- Making Men in Ghana
The research for Making Men in Ghana was carried out in Kwahu society (or Kwawu, as Miescher prefers). After breaking away from the Asante state in the 1870s, Kwawu chiefs welcomed some of the first Presbyterian missionaries from Basel, Switzerland. Situated on a high ridge, Kwawu offered the missionaries a cool climate and a relatively comfortable and healthy environment. The presence of the missionaries, which brought early European education and a Western/Christian style of living to the area, plays a prominent role in Miescher’s book.
Apparently, the author, originally from Basel himself and with a grandfather in the missionary organization, also had personal reasons to choose Kwawu as the location of his research on the construction of masculinity. Most of the older men he selected for his study had, from their early childhood, been well acquainted with the ideas and norms of Christian manhood. They were a pastor, two teachers, a wealthy trader, a cocoa farmer, two elders in the chief’s palace and a policeman/lorry driver.
After a quarter-century of gender ethnography focusing on women, this study on manhood is long overdue. Miescher befriended and spoke with eight older men from the towns of Abetifi, Pepease and Obo. Instead of posing questions about the abstract concept of ‘masculinity’ he asked them to relate their memories about childhood, gender games, sexuality, marriage, child rearing, work, migration, the involvement in hometown affairs and their more recent experiences as elders. He discussed with them their role models, their hopes for their children and other relatives, and the advice they would give to the younger generation (p. xvi). These conversations constitute most of the book but the author also succeeded in including an impressive amount of written material, both from archives and from the eight elders themselves.
The chapters follow the five main life stages of the men: childhood, education, employment, marriage, and old age. As a fellow scholar of Kwawu culture, with a special interest in the experiences of growing old, I am [End Page 626] delighted with this study. It adds personalized details and historical depth to the understanding of present-day life in Kwawu society and, in particular, to the meaning of being a ‘man’.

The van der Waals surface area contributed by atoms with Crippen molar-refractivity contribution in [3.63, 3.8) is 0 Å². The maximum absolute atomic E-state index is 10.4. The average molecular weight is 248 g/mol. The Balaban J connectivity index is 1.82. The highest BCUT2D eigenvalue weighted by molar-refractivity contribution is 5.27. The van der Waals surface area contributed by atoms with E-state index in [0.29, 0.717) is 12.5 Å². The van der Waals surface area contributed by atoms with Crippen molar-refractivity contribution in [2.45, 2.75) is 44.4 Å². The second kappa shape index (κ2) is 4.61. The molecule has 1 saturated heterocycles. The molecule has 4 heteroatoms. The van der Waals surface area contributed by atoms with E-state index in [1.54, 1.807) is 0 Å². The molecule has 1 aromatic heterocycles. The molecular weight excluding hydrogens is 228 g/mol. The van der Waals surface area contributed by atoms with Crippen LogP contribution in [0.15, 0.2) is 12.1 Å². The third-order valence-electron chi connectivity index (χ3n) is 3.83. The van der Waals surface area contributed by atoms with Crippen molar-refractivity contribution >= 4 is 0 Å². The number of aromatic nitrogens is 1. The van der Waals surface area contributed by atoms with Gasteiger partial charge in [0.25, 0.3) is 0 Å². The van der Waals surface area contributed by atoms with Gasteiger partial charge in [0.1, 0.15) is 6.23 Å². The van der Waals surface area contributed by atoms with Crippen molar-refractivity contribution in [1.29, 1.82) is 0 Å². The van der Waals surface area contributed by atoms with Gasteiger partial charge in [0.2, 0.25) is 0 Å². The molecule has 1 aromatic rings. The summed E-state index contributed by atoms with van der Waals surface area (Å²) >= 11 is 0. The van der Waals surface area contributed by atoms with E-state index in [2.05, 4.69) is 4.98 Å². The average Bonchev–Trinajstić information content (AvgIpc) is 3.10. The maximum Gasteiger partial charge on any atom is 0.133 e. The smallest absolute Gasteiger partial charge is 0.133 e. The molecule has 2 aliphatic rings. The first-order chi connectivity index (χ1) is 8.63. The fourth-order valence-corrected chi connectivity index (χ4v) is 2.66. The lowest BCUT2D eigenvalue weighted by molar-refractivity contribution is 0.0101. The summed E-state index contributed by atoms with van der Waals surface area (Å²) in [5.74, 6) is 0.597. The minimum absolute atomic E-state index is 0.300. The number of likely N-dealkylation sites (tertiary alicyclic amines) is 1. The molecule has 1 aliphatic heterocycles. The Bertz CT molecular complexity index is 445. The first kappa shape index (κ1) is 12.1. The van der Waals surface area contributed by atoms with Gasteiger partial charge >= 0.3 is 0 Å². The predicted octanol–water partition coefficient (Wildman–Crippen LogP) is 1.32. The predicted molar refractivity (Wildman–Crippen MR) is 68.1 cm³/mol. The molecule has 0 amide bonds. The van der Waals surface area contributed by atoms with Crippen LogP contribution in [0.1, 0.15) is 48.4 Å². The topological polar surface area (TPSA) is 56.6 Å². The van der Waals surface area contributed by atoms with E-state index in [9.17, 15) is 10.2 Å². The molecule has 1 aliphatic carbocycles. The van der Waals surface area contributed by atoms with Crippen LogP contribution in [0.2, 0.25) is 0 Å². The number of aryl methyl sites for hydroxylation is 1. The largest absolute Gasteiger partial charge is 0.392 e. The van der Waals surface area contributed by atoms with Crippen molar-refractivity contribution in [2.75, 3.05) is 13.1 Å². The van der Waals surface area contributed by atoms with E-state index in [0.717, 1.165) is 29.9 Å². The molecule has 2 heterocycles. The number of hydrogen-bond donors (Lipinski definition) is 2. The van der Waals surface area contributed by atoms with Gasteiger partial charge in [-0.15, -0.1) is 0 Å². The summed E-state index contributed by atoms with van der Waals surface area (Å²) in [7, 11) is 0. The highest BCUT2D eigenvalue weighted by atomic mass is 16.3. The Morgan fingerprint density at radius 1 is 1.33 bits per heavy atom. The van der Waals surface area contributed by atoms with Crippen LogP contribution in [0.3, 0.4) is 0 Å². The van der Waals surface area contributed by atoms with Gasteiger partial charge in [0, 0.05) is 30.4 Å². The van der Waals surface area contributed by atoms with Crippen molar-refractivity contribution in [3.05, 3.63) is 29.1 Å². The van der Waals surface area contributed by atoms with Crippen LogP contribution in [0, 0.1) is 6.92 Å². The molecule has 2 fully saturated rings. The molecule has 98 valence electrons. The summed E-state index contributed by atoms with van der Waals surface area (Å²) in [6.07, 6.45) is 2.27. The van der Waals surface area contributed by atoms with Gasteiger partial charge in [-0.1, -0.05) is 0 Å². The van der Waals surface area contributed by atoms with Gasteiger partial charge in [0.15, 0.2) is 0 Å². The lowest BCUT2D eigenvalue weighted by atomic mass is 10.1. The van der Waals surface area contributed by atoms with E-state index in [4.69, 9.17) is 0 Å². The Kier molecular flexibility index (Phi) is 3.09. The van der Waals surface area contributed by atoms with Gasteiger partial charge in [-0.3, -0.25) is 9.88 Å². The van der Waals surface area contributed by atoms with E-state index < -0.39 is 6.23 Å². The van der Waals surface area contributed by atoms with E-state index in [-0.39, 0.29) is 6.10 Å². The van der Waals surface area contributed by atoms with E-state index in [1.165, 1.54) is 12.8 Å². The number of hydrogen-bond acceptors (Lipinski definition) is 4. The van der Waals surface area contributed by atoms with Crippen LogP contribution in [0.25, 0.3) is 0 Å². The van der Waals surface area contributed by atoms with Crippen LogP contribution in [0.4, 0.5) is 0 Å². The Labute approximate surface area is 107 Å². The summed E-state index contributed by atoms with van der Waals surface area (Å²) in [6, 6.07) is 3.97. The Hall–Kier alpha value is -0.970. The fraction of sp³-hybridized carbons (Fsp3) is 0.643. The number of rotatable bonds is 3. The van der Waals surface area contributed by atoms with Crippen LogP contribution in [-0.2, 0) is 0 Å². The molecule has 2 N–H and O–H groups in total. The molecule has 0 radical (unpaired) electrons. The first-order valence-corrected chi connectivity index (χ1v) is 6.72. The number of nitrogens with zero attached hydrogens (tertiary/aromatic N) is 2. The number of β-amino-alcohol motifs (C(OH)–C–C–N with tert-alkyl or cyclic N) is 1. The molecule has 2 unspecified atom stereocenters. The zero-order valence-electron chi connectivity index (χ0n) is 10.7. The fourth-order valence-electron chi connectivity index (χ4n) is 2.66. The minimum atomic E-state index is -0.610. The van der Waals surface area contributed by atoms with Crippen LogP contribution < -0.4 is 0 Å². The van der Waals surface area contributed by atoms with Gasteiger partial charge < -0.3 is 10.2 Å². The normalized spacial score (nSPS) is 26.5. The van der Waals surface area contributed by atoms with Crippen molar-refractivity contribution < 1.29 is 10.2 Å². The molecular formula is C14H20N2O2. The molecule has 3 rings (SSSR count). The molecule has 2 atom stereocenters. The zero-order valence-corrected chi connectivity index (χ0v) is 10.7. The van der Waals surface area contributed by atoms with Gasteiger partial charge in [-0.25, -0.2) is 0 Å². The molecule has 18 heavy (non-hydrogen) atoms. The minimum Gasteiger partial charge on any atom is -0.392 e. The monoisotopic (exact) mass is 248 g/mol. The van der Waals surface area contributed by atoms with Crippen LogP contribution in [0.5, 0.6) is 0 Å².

The memories conjure up a vivid picture of life in Kwawu, reaching back as far as eighty years ago. They deal with children’s games and child labour; the experiences of missionary rules about morality; hygiene and discipline; dress codes; courtship; and family life torn between local and Christian demands. In a particularly touching passage, one of Miescher’s subjects tells of his experiences as a young teacher: ‘I went to my station with my trunk and one blanket and one pillow . . . my room was empty. . . . As a young man, you were interested in women, and women would be visiting young teachers. And so, when I heard a knock, I ran out to meet that person so she should not come to see that my room is as poor as if I was not a teacher.’ A proper teacher, according to the older man, had ‘a table, a writing desk, cupboard, and chairs’ (p. 111).
When Miescher met them, these eight men were in the final stage of their lives, celebrating their successes and enjoying people’s respect. Four of them lived in houses they had built themselves. They participated in funerals and were actively taking measures to ensure that they would be remembered after their deaths. The Swiss anthropologist’s arrival was indeed well timed. These men were ready to tell their life stories.
Obviously, the author hastens to emphasize that the accounts of the eight men should not be taken as factual historical data but are performances and subjective reconstructions of their lives to please and impress a European visitor who became a good friend. These narratives are conscious self-presentations. This said, the narratives remain fascinating because they offer the reader glimpses of the past, however ‘coloured’ those may be. Moreover, the caveat...